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Profits of PeaceThe Political Economy of Anglo-German Appeasement$
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Scott Newton

Print publication date: 1996

Print ISBN-13: 9780198202127

Published to Oxford Scholarship Online: October 2011

DOI: 10.1093/acprof:oso/9780198202127.001.0001

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PRINTED FROM OXFORD SCHOLARSHIP ONLINE (oxford.universitypressscholarship.com). (c) Copyright Oxford University Press, 2021. All Rights Reserved. An individual user may print out a PDF of a single chapter of a monograph in OSO for personal use. date: 25 July 2021

Conclusion

Conclusion

Chapter:
(p.193) Conclusion
Source:
Profits of Peace
Author(s):

Scott Newton

Publisher:
Oxford University Press
DOI:10.1093/acprof:oso/9780198202127.003.0009

The Hess affair marked the last serious attempt to reach a specifically Anglo-German,détente. In July 1945 the British electorate, radicalized by total war, elected a majority Labour government for the first time. There was to be no repeat of the post-1918 experience. This time the reconstruction agenda was carried through against weak opposition from a demoralized Conservative Party. By 1950 Britain had a National Health Service. Town and country planning was established. Economic expansion had reduced unemployment to below 3% of the work-force. A shift in manufacturing production and export composition away from the old staples in favour of the new industries which had received a stimulus from the war — electrical goods, electronics, aerospace, and vehicle manufacturing — was under way. Victory in war and success in reconstruction were, however, accompanied by dependence on the United States.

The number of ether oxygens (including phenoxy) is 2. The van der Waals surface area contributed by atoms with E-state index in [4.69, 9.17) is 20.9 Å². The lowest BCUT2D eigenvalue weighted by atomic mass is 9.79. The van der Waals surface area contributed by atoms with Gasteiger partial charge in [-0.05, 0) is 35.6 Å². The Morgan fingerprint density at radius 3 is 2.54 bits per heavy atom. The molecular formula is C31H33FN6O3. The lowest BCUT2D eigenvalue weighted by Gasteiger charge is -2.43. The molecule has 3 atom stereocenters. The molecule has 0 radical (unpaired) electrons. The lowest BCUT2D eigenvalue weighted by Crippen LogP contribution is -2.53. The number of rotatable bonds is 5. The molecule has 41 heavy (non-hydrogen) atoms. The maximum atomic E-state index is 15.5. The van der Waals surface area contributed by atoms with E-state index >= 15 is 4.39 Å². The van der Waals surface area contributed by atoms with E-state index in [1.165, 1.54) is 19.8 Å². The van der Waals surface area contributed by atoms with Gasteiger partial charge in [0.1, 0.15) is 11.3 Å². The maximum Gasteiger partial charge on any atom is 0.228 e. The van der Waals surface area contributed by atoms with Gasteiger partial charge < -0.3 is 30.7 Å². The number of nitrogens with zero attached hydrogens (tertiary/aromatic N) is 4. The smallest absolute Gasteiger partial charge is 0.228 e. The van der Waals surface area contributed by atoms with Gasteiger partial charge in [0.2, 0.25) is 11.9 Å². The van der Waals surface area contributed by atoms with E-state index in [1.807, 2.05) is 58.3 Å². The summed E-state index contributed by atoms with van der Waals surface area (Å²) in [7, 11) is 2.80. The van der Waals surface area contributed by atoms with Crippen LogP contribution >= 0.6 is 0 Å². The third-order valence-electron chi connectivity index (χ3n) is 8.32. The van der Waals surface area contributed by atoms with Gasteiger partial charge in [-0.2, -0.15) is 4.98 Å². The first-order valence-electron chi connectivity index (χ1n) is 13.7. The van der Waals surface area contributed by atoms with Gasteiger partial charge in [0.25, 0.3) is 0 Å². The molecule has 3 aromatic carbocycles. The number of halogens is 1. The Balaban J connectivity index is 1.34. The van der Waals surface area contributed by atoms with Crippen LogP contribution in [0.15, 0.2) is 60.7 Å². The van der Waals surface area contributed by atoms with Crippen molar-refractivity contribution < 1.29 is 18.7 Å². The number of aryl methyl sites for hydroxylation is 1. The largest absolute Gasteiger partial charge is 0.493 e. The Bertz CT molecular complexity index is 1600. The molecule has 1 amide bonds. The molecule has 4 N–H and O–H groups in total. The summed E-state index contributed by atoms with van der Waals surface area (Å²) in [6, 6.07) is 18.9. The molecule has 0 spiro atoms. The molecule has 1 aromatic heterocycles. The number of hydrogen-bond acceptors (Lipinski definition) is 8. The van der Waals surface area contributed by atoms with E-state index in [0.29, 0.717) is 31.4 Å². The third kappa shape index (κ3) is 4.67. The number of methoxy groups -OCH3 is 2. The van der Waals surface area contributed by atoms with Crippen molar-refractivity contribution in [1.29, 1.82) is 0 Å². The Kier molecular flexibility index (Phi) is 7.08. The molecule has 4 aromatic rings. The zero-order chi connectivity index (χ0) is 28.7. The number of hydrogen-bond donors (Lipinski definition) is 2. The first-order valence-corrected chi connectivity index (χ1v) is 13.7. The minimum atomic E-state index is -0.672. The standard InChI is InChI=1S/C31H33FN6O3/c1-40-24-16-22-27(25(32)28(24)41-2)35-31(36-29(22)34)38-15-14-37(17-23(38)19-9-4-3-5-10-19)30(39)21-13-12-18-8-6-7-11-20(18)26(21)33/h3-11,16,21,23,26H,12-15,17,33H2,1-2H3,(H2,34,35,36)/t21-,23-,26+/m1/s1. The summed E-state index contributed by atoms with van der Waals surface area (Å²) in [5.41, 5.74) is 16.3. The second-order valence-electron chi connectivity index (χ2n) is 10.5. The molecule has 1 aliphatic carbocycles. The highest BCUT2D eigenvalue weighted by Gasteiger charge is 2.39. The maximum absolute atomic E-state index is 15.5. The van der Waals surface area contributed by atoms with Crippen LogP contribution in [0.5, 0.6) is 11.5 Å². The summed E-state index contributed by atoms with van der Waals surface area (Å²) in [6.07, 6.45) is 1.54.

Keywords:   British foreign policy, economic policy, appeasement, détente policy, Hess

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